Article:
What is bull riding?


EATON — Without a doubt, the most popular rodeo event, and equally the most dangerous, is bull riding.

Many of the bigger crossbred Brahmas (a breed of cattle in the US originally imported from India) normally go a full season without being ridden by a rider.

In bull riding, the contestant is required to ride the bull for eight full seconds. What makes this particular rodeo event so dangerous is that if a rider has been tossed from the back of the bull, the animal will charge the rider. Only the Bullfighters, or Rodeo Clowns can save the upended rider from serious injury once he’s on the ground. Even the men riding the horses must use caution, as the bull could very well charge their horse.

The courage and quick wits shown by the bullfighters being able to anticipate what a bull may do are reasons why bull riders can feel safe during their contest. A bull rider holds onto a rope that is tightly wrapped around the animal’s body. The rope is a flat plait with a handhold similar to the snug handle of a duffel bag.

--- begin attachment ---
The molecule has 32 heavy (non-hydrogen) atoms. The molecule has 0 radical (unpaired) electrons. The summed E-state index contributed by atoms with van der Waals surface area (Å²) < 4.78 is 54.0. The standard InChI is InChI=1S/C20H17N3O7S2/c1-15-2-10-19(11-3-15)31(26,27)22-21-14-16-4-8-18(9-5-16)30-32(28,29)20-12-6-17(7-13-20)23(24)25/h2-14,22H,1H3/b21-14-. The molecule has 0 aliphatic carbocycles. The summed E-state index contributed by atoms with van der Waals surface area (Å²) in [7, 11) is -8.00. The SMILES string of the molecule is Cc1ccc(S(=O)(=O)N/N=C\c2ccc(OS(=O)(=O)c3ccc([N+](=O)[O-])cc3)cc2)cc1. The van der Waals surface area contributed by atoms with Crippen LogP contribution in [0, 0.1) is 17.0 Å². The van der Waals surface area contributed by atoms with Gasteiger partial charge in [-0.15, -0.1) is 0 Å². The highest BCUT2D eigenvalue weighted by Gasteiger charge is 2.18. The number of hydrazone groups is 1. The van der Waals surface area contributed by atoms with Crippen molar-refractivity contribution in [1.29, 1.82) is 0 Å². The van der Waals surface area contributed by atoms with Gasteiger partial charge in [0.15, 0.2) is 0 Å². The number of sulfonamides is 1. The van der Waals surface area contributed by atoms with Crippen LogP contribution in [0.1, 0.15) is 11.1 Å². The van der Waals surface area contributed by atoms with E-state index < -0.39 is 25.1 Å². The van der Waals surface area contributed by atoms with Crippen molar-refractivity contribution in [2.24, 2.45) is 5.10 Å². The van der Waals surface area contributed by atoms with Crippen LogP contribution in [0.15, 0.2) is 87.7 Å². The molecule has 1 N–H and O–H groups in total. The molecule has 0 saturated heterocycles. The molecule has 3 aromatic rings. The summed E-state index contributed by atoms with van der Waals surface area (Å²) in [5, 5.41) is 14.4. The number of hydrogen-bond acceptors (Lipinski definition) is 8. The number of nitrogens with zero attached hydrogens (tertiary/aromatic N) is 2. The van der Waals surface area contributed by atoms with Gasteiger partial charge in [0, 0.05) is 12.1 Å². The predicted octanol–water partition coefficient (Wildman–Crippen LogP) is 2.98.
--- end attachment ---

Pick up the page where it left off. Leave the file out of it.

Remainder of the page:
The rider uses only one gloved hand onto this loop, and hunkers down in preparation for another person who is standing on a chute to pull the slack out of the rope. Once the rope feels tight enough to the rider, he will take the end of the rope and lay it across his palm. The next step is to wrap the rope once behind his hand and lay it across his the palm again. The rider clenches his fist and hunches his or her body close to his hand.

Once he feels that the bull is standing as squarely as possible, the rider will nod his head and the gate will swing open. One of the rules of the contest is that the rider must never touch the bull with their free hand. If their riding hand is still on some part of the rope and the end of regulation eight seconds, the judges will score the ride on several criteria: how hard the bull bucked and how well the rider rode the bull.

There are a small number of women who participate in bull riding. For decades, women were prohibited from bull riding when in 1929, a female bronco rider was killed and after which, rodeo was considered too dangerous for women to participate. This trend soon changed and now an increasing number of women are slowly participating in bull riding.

Watch for this exciting event when the rodeo comes to the Preble County Fair next month.

Submitted by PC Ag Society

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